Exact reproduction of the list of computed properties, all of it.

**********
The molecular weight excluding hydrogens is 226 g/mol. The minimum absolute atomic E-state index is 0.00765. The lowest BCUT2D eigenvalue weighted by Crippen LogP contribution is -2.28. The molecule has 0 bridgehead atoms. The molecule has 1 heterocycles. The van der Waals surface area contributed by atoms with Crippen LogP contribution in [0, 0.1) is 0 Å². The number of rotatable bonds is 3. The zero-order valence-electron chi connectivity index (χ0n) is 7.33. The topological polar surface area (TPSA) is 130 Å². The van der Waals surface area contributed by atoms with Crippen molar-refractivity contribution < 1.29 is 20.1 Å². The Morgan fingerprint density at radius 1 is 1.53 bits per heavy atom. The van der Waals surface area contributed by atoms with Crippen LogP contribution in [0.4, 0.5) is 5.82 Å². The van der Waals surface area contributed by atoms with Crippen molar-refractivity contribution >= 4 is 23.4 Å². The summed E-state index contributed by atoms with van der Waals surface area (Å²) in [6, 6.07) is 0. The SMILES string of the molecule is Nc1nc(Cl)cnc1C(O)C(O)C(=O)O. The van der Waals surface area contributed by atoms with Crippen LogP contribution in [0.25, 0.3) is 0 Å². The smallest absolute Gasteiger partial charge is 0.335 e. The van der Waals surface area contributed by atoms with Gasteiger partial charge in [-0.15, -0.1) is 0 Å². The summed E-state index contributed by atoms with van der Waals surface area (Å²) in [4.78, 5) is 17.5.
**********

The molecular weight excluding hydrogens is 226 g/mol. The minimum absolute atomic E-state index is 0.00765. The lowest BCUT2D eigenvalue weighted by Crippen LogP contribution is -2.28. The molecule has 0 bridgehead atoms. The molecule has 1 heterocycles. The van der Waals surface area contributed by atoms with Crippen LogP contribution in [0, 0.1) is 0 Å². The number of rotatable bonds is 3. The zero-order valence-electron chi connectivity index (χ0n) is 7.33. The topological polar surface area (TPSA) is 130 Å². The van der Waals surface area contributed by atoms with Crippen molar-refractivity contribution < 1.29 is 20.1 Å². The Morgan fingerprint density at radius 1 is 1.53 bits per heavy atom. The van der Waals surface area contributed by atoms with Crippen LogP contribution in [0.4, 0.5) is 5.82 Å². The van der Waals surface area contributed by atoms with Crippen molar-refractivity contribution >= 4 is 23.4 Å². The summed E-state index contributed by atoms with van der Waals surface area (Å²) in [6, 6.07) is 0. The SMILES string of the molecule is Nc1nc(Cl)cnc1C(O)C(O)C(=O)O. The van der Waals surface area contributed by atoms with Crippen LogP contribution in [0.25, 0.3) is 0 Å². The smallest absolute Gasteiger partial charge is 0.335 e. The van der Waals surface area contributed by atoms with Gasteiger partial charge in [-0.15, -0.1) is 0 Å². The summed E-state index contributed by atoms with van der Waals surface area (Å²) in [4.78, 5) is 17.5.